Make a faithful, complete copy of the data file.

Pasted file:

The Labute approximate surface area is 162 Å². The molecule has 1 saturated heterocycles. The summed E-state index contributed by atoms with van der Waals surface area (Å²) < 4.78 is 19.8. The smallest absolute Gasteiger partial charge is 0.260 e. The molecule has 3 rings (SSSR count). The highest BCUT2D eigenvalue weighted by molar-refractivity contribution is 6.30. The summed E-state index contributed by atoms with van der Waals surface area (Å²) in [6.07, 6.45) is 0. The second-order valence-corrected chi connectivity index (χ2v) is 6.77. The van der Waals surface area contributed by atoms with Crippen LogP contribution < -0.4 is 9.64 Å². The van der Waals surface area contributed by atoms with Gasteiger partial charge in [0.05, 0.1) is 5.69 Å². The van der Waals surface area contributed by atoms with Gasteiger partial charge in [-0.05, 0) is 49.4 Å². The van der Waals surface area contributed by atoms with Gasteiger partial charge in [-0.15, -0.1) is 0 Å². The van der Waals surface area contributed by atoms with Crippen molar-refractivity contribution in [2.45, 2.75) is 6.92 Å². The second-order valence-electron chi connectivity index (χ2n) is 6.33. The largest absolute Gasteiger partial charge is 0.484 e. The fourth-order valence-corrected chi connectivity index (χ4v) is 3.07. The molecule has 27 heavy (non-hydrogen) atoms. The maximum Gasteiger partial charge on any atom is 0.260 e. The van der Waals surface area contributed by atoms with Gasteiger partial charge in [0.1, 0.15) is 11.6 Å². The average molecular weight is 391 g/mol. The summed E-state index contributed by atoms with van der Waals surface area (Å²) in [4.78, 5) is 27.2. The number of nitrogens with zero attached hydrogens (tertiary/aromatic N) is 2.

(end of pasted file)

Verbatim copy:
The Labute approximate surface area is 162 Å². The molecule has 1 saturated heterocycles. The summed E-state index contributed by atoms with van der Waals surface area (Å²) < 4.78 is 19.8. The smallest absolute Gasteiger partial charge is 0.260 e. The molecule has 3 rings (SSSR count). The highest BCUT2D eigenvalue weighted by molar-refractivity contribution is 6.30. The summed E-state index contributed by atoms with van der Waals surface area (Å²) in [6.07, 6.45) is 0. The second-order valence-corrected chi connectivity index (χ2v) is 6.77. The van der Waals surface area contributed by atoms with Crippen LogP contribution < -0.4 is 9.64 Å². The van der Waals surface area contributed by atoms with Gasteiger partial charge in [0.05, 0.1) is 5.69 Å². The van der Waals surface area contributed by atoms with Gasteiger partial charge in [-0.05, 0) is 49.4 Å². The van der Waals surface area contributed by atoms with Gasteiger partial charge in [-0.15, -0.1) is 0 Å². The van der Waals surface area contributed by atoms with Crippen molar-refractivity contribution in [2.45, 2.75) is 6.92 Å². The second-order valence-electron chi connectivity index (χ2n) is 6.33. The largest absolute Gasteiger partial charge is 0.484 e. The fourth-order valence-corrected chi connectivity index (χ4v) is 3.07. The molecule has 27 heavy (non-hydrogen) atoms. The maximum Gasteiger partial charge on any atom is 0.260 e. The van der Waals surface area contributed by atoms with Gasteiger partial charge in [0.1, 0.15) is 11.6 Å². The average molecular weight is 391 g/mol. The summed E-state index contributed by atoms with van der Waals surface area (Å²) in [4.78, 5) is 27.2. The number of nitrogens with zero attached hydrogens (tertiary/aromatic N) is 2.